Fred S. Clinton

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Fred Severs Clinton
Born April 15, 1874
Indian Territory
Died April 25, 1955 (1955-04-26) (aged 81)
Tulsa, Oklahoma
Occupation Physician, surgeon

Fred Severs Clinton was one of the first doctors in Oklahoma, having begun to practice while the area was still part of Indian Territory. He built the first hospital in Tulsa and was very active in promoting public health infrastructure projects. As a financial partner with Dr. J. C. W, Bland, another early physician in the Tulsa area, he helped finance the drilling of the Sue A. Bland #1, the first oil well in Red Fork, which helped propel Tulsa into the ranks of a major American city in the early 20th Century.

Early life[edit]

He was born near the present city of Okmulgee, Oklahoma on April 15, 1874 to an early white immigrant, Charles Clinton, and his wife, Louise (née Atkins). Mrs. Atkins was of Creek descent.[1] Louise (born in Texas on October 16, 1867) died in Tulsa June 20, 1928.[2] The following year, the family moved to a ranch on Duck Creek. In 1884, they moved to the community of Red Fork. His father Charles died in 1888, when he was fourteen.[3]

Young Fred was educated in the national schools of the Creek Nation then went off to study at St. Francis Institute in Osage, Kansas, Drury College (now Drury University) (Springfield, Missouri), Gem City Business College (Quincy, Illinois), and Young Harris College in Georgia. Finally, he studied pharmacy at the Kansas City College of Pharmacy (now University of Missouri–Kansas City), where he graduated in 1891 and medicine at University Medical College (now New York University School of Medicine), where he graduated in 1897.[1](Ed. note: St. Francis Mission in Osage, Kansas apparently no longer exists.)[4]


In 1897, Fred married Jane Carroll Heard (1875 - 1945), a native of Elberton, Georgia, who was reported to be an accomplished musician.[1] The two had met when Jane attended commencement ceremonies at Young Harris College. She was from a wealthy and socially prominent Georgia family. When the couple first came to Indian Territory, they could not find any suitable house available in Tulsa, so they moved into the home of her mother-in-law in Red Fork. They were able to find a simple house out in the country (the present-day intersection of Ninth Street and Main Street). They lived there for six years.[5]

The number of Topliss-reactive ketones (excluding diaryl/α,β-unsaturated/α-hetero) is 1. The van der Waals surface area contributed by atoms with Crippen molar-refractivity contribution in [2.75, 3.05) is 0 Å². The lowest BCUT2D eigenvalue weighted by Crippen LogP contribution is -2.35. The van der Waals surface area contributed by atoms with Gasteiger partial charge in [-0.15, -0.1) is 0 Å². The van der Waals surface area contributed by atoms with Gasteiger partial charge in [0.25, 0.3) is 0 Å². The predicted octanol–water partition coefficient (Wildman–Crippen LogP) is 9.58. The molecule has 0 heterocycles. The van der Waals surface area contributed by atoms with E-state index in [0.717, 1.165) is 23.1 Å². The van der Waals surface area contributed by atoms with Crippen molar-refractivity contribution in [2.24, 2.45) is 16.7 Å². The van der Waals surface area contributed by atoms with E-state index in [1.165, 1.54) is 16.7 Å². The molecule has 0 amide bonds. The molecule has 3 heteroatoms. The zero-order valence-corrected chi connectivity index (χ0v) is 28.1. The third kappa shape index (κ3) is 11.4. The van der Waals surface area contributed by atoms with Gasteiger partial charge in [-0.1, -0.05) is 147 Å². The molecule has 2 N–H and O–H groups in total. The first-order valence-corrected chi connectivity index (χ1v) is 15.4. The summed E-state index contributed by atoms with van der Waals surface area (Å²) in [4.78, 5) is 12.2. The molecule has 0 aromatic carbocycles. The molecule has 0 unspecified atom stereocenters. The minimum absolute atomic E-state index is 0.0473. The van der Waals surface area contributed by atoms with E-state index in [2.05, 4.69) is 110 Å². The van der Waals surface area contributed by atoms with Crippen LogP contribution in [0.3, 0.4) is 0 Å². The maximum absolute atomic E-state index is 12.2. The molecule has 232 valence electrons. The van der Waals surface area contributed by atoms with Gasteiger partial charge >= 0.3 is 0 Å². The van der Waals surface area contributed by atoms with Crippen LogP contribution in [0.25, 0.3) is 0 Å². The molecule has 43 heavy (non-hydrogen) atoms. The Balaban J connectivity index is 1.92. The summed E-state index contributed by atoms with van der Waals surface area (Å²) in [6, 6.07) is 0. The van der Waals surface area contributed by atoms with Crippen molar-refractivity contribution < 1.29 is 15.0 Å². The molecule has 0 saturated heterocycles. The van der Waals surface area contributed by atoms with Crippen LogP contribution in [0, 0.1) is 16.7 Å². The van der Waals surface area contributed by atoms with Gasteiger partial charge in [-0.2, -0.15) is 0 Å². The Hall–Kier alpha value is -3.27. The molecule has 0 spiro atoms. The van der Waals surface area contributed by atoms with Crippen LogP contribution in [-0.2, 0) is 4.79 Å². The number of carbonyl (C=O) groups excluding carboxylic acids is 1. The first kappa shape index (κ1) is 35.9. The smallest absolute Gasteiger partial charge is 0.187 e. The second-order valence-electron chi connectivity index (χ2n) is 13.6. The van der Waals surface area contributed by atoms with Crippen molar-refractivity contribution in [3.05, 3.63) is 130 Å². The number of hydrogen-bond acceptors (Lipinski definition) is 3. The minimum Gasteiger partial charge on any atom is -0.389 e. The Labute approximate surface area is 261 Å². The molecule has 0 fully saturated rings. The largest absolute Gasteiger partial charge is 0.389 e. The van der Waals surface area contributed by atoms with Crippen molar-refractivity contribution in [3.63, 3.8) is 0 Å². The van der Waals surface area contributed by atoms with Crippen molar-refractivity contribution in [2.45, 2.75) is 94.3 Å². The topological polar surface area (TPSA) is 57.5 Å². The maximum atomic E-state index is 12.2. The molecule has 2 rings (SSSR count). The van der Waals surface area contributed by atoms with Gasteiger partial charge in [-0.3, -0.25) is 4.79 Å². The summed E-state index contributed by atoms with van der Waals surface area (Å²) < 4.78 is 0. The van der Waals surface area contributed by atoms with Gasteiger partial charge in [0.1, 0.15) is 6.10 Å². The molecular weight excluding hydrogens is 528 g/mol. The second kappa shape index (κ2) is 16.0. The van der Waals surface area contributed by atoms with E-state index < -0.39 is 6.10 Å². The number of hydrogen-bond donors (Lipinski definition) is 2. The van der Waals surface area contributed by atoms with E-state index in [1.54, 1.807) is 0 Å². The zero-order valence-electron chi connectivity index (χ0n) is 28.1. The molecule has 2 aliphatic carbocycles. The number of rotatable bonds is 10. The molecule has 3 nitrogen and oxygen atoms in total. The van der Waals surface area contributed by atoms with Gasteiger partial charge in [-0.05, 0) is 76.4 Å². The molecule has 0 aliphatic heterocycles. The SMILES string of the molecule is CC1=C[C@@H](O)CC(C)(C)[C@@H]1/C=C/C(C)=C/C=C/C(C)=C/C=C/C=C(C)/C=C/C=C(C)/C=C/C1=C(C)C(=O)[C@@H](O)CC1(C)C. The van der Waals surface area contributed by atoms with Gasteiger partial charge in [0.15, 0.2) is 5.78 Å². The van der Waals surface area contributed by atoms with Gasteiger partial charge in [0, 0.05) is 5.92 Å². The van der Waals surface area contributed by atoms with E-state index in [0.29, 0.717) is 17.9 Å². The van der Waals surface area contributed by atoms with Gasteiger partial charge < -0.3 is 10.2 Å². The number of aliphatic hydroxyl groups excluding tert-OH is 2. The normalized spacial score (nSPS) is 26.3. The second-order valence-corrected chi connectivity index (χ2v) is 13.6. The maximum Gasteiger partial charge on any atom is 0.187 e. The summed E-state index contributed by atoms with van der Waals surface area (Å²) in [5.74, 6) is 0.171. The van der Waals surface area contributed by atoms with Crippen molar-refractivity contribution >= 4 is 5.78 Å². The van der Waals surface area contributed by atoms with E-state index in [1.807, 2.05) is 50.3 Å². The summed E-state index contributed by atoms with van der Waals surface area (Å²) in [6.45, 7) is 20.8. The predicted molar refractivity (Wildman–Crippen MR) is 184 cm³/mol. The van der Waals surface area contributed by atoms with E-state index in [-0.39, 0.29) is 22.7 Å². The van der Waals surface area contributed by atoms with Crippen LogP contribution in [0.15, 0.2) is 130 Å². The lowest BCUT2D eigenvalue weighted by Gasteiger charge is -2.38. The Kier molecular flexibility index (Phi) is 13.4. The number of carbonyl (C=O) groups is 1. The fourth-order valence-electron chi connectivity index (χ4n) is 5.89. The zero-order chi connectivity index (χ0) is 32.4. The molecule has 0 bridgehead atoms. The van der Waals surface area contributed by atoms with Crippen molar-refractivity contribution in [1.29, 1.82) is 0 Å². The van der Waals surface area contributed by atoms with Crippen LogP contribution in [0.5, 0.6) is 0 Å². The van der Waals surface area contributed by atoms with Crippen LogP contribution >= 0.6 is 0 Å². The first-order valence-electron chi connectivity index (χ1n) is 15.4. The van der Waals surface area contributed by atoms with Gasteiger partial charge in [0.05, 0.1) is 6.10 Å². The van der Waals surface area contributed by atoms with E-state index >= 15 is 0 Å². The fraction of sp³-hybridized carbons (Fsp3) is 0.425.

Public health work[edit]

At first, Clinton had no formal office. At the end of the 19th Century, Tulsa was still a raw frontier town. Many of his patients were cowboys or railroad workers who had been injured in work-related accidents, bar fights or gun fights. He practiced wherever there was available space.[6]

Clinton worked diligently on many of the public health issues that confronted early-day Tulsa. He campaigned for improved water and sewer systems, public health facilities and fireproof buildings.[3] He was also credited with building the first fireproof office building in Tulsa.[7] The Clinton Building, located on the northwest corner of Fourth Street and Boston Avenue, was demolished in 1928 to make way for the expansion of the Exchange National Bank Building (now known as the 320 South Boston Building).

Later years and death[edit]

Clinton organized and was president of the Oklahoma State Hospital Association from 1919 to 1926.[7]

In the early 1930s, Clinton's health began to falter, apparently brought on by anemia. He lost the sight in his right eye, forcing him to give up performing as a surgeon. He began to write about the local history as it pertained to public health and medicine.[3]

In 1932, Clinton was inducted into the Oklahoma Hall of Fame.[7]

Jane Heard Clinton died in Tulsa in 1945. In the following year, Clinton married again, this time to Beulah Jane Elliott. She had been a Tulsa school teacher for many years.[3] Clinton went to St. Johns Hospital on November 16, 1954. He died there April 25, 1955. Memorial services were conducted at the Boston Avenue Methodist Church.[3]


  1. ^ a b c "History of the state of Oklahoma." p. 416 - 417. Available on line through Open Library. [1]
  2. ^ Tulsa World, June 30, 1920
  3. ^ a b c d e Whitham, Louise Morton. "Fred Severs Clinton, M. D., F. A. C. S." Retrieved November 25, 2012.[2]
  4. ^ [3] Marquette University. "Guide to Catholic-Related Records in the Midwest about Native Americans." Pub. 1984/ rev. 2003 - 2008. Retrieved November 28, 2012.
  5. ^ Debo, Angie. Chronicles of Oklahoma. "Jane Heard Clinton." pp. 20 - 25. Retrieved November 26, 2012.[4]
  6. ^ Tulsa County Medical Society. "A History of Tulsa Hospitals" Retrieved December 1, 2012.[]
  7. ^ a b c Oklahoma Hall of Fame, Fred Severs Clinton